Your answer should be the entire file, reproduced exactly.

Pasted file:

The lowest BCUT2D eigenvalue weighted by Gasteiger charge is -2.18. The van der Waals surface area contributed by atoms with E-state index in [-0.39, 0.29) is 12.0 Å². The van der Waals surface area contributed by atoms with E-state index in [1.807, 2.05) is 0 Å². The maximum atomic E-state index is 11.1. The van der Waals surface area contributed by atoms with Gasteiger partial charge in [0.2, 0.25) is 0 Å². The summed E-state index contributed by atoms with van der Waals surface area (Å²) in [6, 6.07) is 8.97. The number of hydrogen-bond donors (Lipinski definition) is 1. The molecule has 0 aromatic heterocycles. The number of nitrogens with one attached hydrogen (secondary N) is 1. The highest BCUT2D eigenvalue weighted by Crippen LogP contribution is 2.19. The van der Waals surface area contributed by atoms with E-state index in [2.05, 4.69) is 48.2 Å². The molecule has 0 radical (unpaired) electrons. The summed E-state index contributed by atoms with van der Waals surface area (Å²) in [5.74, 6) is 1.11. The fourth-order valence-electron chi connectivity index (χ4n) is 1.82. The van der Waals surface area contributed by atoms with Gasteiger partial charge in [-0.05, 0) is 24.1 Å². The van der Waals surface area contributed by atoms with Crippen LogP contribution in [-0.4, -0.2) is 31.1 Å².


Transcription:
The lowest BCUT2D eigenvalue weighted by Gasteiger charge is -2.18. The van der Waals surface area contributed by atoms with E-state index in [-0.39, 0.29) is 12.0 Å². The van der Waals surface area contributed by atoms with E-state index in [1.807, 2.05) is 0 Å². The maximum atomic E-state index is 11.1. The van der Waals surface area contributed by atoms with Gasteiger partial charge in [0.2, 0.25) is 0 Å². The summed E-state index contributed by atoms with van der Waals surface area (Å²) in [6, 6.07) is 8.97. The number of hydrogen-bond donors (Lipinski definition) is 1. The molecule has 0 aromatic heterocycles. The number of nitrogens with one attached hydrogen (secondary N) is 1. The highest BCUT2D eigenvalue weighted by Crippen LogP contribution is 2.19. The van der Waals surface area contributed by atoms with E-state index in [2.05, 4.69) is 48.2 Å². The molecule has 0 radical (unpaired) electrons. The summed E-state index contributed by atoms with van der Waals surface area (Å²) in [5.74, 6) is 1.11. The fourth-order valence-electron chi connectivity index (χ4n) is 1.82. The van der Waals surface area contributed by atoms with Gasteiger partial charge in [-0.05, 0) is 24.1 Å². The van der Waals surface area contributed by atoms with Crippen LogP contribution in [-0.4, -0.2) is 31.1 Å².